And yet at the same time this ever present pornography that is one click away on their smart phones at any given time, drills into their psyches consciously or unconsciously affecting their views on gender, sex and sexuality.
We give the students the chance to ask anonymous questions. In all groups the girls are concerned about sex being painful especially the first time. Modern pornography largely does away with any foreplay, build up or narrative and jumps straight into penetration where the frankly ludicrously endowed men aggressively plough in and out of a woman who looks pained and humiliated. This is the image that young people are seeing and no one is deconstructing it for them. I take time to explain that that the average penis is 6 inches when erect, that the vagina is a muscle and so sex is more likely to hurt if they feel uncomfortable and tense, which is why it is better to wait until they are with someone that they really trust. I explain about the hymen. I even explain about the importance of foreplay and how the vagina needs to be wet for sex to be pleasurable. This is news to all those listening and the room gets very quiet whilst they listen. My frankness makes some of the teachers look uncomfortable and it is uncomfortable but, unless we address this, we are breeding a generation of young men who are so addicted to pornography that they cannot function sexually when the time comes to having real sexual experiences and young women whose own sexual agency has been erased whilst they try in vain to emulate the women they have seen online.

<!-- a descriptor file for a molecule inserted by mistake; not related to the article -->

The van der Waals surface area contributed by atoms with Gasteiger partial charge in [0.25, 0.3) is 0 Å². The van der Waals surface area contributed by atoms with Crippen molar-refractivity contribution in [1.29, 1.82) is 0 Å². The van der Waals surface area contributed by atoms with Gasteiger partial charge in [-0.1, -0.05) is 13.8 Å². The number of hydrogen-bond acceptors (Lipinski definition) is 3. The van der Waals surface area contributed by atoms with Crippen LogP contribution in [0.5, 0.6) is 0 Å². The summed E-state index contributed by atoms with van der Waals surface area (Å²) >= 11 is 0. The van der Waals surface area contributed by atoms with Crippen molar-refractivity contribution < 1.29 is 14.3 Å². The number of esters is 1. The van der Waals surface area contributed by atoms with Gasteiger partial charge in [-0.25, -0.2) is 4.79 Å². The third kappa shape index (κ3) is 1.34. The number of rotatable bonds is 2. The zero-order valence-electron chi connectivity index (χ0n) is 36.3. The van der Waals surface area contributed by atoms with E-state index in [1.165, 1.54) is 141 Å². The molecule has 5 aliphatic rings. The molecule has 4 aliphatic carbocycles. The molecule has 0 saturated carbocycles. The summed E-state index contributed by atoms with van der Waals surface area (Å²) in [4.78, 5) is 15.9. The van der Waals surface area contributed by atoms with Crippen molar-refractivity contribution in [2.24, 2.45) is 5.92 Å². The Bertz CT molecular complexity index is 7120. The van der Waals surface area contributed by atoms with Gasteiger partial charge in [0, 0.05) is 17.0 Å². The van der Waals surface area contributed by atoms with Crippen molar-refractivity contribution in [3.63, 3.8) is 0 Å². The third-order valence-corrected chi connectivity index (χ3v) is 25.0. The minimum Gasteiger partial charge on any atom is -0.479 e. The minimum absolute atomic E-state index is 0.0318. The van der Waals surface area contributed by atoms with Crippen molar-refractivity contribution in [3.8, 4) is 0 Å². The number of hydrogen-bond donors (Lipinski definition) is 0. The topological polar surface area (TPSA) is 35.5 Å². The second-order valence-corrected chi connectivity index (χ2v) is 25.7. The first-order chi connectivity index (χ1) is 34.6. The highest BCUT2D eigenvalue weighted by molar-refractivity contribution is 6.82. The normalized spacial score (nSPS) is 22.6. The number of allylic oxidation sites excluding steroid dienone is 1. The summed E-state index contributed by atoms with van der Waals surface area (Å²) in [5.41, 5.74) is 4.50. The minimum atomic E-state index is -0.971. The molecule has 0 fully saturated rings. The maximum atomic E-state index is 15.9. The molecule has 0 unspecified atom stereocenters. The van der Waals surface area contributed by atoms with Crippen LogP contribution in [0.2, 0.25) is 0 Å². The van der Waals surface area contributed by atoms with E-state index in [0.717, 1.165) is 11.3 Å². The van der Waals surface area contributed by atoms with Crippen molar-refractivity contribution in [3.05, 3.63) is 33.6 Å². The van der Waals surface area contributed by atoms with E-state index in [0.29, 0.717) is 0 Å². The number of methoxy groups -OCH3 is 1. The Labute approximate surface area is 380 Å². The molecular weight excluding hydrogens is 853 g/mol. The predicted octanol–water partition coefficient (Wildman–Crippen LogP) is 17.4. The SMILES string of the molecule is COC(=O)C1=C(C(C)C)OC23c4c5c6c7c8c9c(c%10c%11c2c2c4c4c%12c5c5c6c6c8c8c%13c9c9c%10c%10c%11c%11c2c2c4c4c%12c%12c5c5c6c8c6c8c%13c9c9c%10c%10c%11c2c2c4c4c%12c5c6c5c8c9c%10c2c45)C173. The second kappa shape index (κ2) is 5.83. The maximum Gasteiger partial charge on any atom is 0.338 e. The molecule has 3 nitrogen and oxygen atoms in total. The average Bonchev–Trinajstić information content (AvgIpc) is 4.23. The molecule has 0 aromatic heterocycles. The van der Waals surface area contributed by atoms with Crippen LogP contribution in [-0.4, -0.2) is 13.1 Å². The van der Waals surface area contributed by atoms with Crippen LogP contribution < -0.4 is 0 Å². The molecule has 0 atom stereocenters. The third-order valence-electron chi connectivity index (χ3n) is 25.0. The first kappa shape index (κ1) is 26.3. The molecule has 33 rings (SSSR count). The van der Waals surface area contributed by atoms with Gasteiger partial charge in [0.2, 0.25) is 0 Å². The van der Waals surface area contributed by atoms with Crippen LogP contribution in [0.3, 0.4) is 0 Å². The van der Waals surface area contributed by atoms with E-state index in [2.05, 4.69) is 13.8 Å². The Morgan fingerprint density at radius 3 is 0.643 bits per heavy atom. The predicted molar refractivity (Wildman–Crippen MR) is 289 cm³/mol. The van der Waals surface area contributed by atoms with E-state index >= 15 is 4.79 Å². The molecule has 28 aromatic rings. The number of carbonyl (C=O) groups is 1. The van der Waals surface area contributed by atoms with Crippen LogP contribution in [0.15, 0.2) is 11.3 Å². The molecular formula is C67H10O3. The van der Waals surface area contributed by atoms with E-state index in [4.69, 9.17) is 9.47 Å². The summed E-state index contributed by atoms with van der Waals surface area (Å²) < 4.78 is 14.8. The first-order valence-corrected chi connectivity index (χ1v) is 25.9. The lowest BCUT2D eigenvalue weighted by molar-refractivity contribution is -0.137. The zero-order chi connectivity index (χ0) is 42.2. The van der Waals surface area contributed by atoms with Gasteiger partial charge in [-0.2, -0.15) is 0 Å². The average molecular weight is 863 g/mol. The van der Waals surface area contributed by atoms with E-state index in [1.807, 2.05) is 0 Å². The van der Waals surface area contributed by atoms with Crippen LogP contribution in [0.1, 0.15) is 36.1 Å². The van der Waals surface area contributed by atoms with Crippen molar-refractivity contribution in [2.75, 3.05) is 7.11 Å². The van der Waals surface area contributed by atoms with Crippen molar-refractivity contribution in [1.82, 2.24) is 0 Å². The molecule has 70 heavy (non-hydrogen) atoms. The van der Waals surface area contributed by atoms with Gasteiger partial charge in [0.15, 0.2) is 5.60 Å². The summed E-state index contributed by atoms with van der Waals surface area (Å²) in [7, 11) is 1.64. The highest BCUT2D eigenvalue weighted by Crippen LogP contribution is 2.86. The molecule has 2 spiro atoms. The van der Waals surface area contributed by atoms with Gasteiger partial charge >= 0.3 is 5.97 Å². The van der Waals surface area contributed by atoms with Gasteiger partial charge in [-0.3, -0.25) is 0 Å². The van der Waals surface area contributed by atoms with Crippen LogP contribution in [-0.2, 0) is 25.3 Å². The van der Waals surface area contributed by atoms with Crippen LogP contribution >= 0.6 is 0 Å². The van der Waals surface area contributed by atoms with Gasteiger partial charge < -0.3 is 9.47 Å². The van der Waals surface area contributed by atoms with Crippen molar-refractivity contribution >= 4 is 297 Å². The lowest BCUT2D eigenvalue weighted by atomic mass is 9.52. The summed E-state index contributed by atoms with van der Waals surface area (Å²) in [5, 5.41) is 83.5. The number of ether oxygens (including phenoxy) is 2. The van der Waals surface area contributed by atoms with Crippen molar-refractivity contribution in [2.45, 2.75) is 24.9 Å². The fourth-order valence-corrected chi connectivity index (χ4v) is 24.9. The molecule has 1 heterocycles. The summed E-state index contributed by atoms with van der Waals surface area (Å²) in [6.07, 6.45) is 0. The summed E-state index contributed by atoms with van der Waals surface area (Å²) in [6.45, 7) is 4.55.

Most students don’t know about the age of consent.
Most students think that it is not possible to get pregnant the first time and, when asked why they think this, several tell me that you would have to have a period first! Attempting to unpick this has blown my mind.
Lots ask what to do if they don’t want to have sex but someone forces them.
Most assume a rapist will be a stranger.
So, as I continue to research and I start to write, I realise the enormity of what I am taking on and I feel angry. Really very, very angry. I feel angry that these conversations are needed. It’s not that I mourn the loss of these children’s innocence. I am angry that porn and rape culture (as encountered by children unable to filter what they see) sells just one form of sexuality and that it is brutal, aggressive and misogynistic. I mourn the loss of their right to discover and explore for themselves and to develop their own unique sexual identity.